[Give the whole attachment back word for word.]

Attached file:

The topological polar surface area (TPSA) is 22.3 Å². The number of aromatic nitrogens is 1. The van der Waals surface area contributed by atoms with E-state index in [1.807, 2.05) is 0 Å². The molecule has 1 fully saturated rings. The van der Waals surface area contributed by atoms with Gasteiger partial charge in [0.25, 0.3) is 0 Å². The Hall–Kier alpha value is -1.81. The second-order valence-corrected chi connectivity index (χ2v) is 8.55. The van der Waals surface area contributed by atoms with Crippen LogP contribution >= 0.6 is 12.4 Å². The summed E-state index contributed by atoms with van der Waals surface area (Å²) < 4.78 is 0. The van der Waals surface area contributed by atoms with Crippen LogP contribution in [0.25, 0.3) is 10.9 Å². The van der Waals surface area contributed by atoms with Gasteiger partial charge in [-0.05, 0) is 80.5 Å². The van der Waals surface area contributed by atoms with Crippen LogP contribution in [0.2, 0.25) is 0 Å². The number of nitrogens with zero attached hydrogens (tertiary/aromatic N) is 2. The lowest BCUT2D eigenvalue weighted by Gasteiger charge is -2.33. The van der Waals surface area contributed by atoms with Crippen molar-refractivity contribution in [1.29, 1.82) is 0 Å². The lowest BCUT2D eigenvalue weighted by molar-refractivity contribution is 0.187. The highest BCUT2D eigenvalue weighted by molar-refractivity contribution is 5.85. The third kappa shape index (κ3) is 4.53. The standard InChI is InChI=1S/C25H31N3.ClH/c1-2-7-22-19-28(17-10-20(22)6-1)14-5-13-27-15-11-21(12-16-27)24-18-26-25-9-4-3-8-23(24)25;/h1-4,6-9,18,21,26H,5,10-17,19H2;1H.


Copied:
The topological polar surface area (TPSA) is 22.3 Å². The number of aromatic nitrogens is 1. The van der Waals surface area contributed by atoms with E-state index in [1.807, 2.05) is 0 Å². The molecule has 1 fully saturated rings. The van der Waals surface area contributed by atoms with Gasteiger partial charge in [0.25, 0.3) is 0 Å². The Hall–Kier alpha value is -1.81. The second-order valence-corrected chi connectivity index (χ2v) is 8.55. The van der Waals surface area contributed by atoms with Crippen LogP contribution >= 0.6 is 12.4 Å². The summed E-state index contributed by atoms with van der Waals surface area (Å²) < 4.78 is 0. The van der Waals surface area contributed by atoms with Crippen LogP contribution in [0.25, 0.3) is 10.9 Å². The van der Waals surface area contributed by atoms with Gasteiger partial charge in [-0.05, 0) is 80.5 Å². The van der Waals surface area contributed by atoms with Crippen LogP contribution in [0.2, 0.25) is 0 Å². The number of nitrogens with zero attached hydrogens (tertiary/aromatic N) is 2. The lowest BCUT2D eigenvalue weighted by Gasteiger charge is -2.33. The van der Waals surface area contributed by atoms with Crippen molar-refractivity contribution in [1.29, 1.82) is 0 Å². The lowest BCUT2D eigenvalue weighted by molar-refractivity contribution is 0.187. The highest BCUT2D eigenvalue weighted by molar-refractivity contribution is 5.85. The third kappa shape index (κ3) is 4.53. The standard InChI is InChI=1S/C25H31N3.ClH/c1-2-7-22-19-28(17-10-20(22)6-1)14-5-13-27-15-11-21(12-16-27)24-18-26-25-9-4-3-8-23(24)25;/h1-4,6-9,18,21,26H,5,10-17,19H2;1H.